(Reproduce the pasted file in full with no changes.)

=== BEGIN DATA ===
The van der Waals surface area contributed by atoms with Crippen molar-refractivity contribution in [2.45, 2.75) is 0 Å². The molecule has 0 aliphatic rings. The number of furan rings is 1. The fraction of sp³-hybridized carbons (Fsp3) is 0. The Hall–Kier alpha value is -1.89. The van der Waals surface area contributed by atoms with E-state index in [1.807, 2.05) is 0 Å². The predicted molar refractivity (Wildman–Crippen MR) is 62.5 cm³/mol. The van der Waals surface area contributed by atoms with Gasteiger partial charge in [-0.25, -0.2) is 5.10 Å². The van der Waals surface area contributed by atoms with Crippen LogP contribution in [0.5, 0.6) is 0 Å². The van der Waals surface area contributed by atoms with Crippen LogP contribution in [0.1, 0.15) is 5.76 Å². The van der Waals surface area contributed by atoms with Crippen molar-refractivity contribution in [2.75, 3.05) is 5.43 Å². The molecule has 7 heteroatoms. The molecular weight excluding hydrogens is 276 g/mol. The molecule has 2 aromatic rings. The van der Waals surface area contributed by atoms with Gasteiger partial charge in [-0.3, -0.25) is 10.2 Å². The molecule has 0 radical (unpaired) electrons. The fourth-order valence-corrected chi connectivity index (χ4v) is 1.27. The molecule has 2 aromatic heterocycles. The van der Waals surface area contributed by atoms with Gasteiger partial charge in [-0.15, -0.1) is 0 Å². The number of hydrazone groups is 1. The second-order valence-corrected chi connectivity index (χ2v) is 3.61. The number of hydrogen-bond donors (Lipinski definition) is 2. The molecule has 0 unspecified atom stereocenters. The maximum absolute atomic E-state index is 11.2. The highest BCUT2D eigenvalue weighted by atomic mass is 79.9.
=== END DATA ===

The van der Waals surface area contributed by atoms with Crippen molar-refractivity contribution in [2.45, 2.75) is 0 Å². The molecule has 0 aliphatic rings. The number of furan rings is 1. The fraction of sp³-hybridized carbons (Fsp3) is 0. The Hall–Kier alpha value is -1.89. The van der Waals surface area contributed by atoms with E-state index in [1.807, 2.05) is 0 Å². The predicted molar refractivity (Wildman–Crippen MR) is 62.5 cm³/mol. The van der Waals surface area contributed by atoms with Gasteiger partial charge in [-0.25, -0.2) is 5.10 Å². The van der Waals surface area contributed by atoms with Crippen LogP contribution in [0.5, 0.6) is 0 Å². The van der Waals surface area contributed by atoms with Crippen LogP contribution in [0.1, 0.15) is 5.76 Å². The van der Waals surface area contributed by atoms with Crippen molar-refractivity contribution in [2.75, 3.05) is 5.43 Å². The molecule has 7 heteroatoms. The molecular weight excluding hydrogens is 276 g/mol. The molecule has 2 aromatic rings. The van der Waals surface area contributed by atoms with Gasteiger partial charge in [-0.3, -0.25) is 10.2 Å². The molecule has 0 radical (unpaired) electrons. The fourth-order valence-corrected chi connectivity index (χ4v) is 1.27. The molecule has 2 aromatic heterocycles. The van der Waals surface area contributed by atoms with Gasteiger partial charge in [-0.15, -0.1) is 0 Å². The number of hydrazone groups is 1. The second-order valence-corrected chi connectivity index (χ2v) is 3.61. The number of hydrogen-bond donors (Lipinski definition) is 2. The molecule has 0 unspecified atom stereocenters. The maximum absolute atomic E-state index is 11.2. The highest BCUT2D eigenvalue weighted by atomic mass is 79.9.